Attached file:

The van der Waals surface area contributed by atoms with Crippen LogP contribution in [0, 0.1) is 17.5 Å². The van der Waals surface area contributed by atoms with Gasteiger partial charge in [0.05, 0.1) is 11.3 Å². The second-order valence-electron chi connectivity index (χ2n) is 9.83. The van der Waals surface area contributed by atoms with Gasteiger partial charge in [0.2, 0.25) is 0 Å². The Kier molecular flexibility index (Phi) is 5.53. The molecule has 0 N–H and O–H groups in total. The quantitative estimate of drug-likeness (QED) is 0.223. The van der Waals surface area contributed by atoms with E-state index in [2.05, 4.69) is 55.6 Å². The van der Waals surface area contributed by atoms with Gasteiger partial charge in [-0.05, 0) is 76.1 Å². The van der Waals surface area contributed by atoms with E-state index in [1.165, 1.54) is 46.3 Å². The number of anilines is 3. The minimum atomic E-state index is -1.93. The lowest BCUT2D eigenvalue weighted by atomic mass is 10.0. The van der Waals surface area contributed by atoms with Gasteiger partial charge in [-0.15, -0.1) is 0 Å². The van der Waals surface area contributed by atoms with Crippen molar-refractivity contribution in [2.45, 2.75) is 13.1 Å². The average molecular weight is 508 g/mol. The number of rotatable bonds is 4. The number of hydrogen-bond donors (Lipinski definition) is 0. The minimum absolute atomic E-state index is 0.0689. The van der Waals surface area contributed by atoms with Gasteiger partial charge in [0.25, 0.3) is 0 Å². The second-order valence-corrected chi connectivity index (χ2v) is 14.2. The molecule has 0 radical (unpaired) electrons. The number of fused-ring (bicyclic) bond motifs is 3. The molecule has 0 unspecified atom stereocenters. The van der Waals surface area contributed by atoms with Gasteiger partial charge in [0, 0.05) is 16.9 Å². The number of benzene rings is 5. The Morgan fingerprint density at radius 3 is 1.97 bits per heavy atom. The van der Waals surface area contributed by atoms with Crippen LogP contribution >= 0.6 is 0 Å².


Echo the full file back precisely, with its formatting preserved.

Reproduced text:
The van der Waals surface area contributed by atoms with Crippen LogP contribution in [0, 0.1) is 17.5 Å². The van der Waals surface area contributed by atoms with Gasteiger partial charge in [0.05, 0.1) is 11.3 Å². The second-order valence-electron chi connectivity index (χ2n) is 9.83. The van der Waals surface area contributed by atoms with Gasteiger partial charge in [0.2, 0.25) is 0 Å². The Kier molecular flexibility index (Phi) is 5.53. The molecule has 0 N–H and O–H groups in total. The quantitative estimate of drug-likeness (QED) is 0.223. The van der Waals surface area contributed by atoms with E-state index in [2.05, 4.69) is 55.6 Å². The van der Waals surface area contributed by atoms with Gasteiger partial charge in [-0.05, 0) is 76.1 Å². The van der Waals surface area contributed by atoms with E-state index in [1.165, 1.54) is 46.3 Å². The number of anilines is 3. The minimum atomic E-state index is -1.93. The lowest BCUT2D eigenvalue weighted by atomic mass is 10.0. The van der Waals surface area contributed by atoms with Gasteiger partial charge in [-0.15, -0.1) is 0 Å². The van der Waals surface area contributed by atoms with Crippen molar-refractivity contribution in [2.45, 2.75) is 13.1 Å². The average molecular weight is 508 g/mol. The number of rotatable bonds is 4. The number of hydrogen-bond donors (Lipinski definition) is 0. The minimum absolute atomic E-state index is 0.0689. The van der Waals surface area contributed by atoms with Gasteiger partial charge in [0.25, 0.3) is 0 Å². The second-order valence-corrected chi connectivity index (χ2v) is 14.2. The molecule has 0 radical (unpaired) electrons. The number of fused-ring (bicyclic) bond motifs is 3. The molecule has 0 unspecified atom stereocenters. The van der Waals surface area contributed by atoms with Gasteiger partial charge in [0, 0.05) is 16.9 Å². The number of benzene rings is 5. The Morgan fingerprint density at radius 3 is 1.97 bits per heavy atom. The van der Waals surface area contributed by atoms with Crippen LogP contribution >= 0.6 is 0 Å².